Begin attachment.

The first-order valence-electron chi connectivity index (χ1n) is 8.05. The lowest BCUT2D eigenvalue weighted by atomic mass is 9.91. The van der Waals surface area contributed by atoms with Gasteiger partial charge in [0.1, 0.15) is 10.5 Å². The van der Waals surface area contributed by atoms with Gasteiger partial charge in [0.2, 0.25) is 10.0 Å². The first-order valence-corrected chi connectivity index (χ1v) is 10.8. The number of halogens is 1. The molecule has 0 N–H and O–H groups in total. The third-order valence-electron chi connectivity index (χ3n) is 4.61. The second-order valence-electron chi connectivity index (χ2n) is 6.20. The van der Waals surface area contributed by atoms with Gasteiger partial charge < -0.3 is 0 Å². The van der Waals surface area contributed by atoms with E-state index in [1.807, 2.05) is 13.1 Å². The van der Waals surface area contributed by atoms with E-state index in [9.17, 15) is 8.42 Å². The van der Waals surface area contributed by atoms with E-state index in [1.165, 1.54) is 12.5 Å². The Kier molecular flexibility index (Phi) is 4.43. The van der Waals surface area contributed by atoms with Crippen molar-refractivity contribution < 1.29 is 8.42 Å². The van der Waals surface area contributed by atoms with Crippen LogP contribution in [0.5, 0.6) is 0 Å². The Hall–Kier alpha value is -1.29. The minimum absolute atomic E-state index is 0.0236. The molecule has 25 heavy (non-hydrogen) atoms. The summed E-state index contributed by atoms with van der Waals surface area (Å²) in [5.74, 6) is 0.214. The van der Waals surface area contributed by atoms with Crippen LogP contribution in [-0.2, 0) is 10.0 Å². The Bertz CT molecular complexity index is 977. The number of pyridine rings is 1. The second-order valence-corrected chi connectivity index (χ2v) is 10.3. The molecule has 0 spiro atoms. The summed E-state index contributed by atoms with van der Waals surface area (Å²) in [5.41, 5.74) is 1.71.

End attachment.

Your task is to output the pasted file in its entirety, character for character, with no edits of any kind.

The first-order valence-electron chi connectivity index (χ1n) is 8.05. The lowest BCUT2D eigenvalue weighted by atomic mass is 9.91. The van der Waals surface area contributed by atoms with Gasteiger partial charge in [0.1, 0.15) is 10.5 Å². The van der Waals surface area contributed by atoms with Gasteiger partial charge in [0.2, 0.25) is 10.0 Å². The first-order valence-corrected chi connectivity index (χ1v) is 10.8. The number of halogens is 1. The molecule has 0 N–H and O–H groups in total. The third-order valence-electron chi connectivity index (χ3n) is 4.61. The second-order valence-electron chi connectivity index (χ2n) is 6.20. The van der Waals surface area contributed by atoms with Gasteiger partial charge < -0.3 is 0 Å². The van der Waals surface area contributed by atoms with E-state index in [1.807, 2.05) is 13.1 Å². The van der Waals surface area contributed by atoms with E-state index in [9.17, 15) is 8.42 Å². The van der Waals surface area contributed by atoms with E-state index in [1.165, 1.54) is 12.5 Å². The Kier molecular flexibility index (Phi) is 4.43. The van der Waals surface area contributed by atoms with Crippen molar-refractivity contribution < 1.29 is 8.42 Å². The van der Waals surface area contributed by atoms with Crippen LogP contribution in [0.5, 0.6) is 0 Å². The Hall–Kier alpha value is -1.29. The minimum absolute atomic E-state index is 0.0236. The molecule has 25 heavy (non-hydrogen) atoms. The summed E-state index contributed by atoms with van der Waals surface area (Å²) in [5.74, 6) is 0.214. The van der Waals surface area contributed by atoms with Crippen LogP contribution in [-0.2, 0) is 10.0 Å². The Bertz CT molecular complexity index is 977. The number of pyridine rings is 1. The second-order valence-corrected chi connectivity index (χ2v) is 10.3. The molecule has 0 spiro atoms. The summed E-state index contributed by atoms with van der Waals surface area (Å²) in [5.41, 5.74) is 1.71.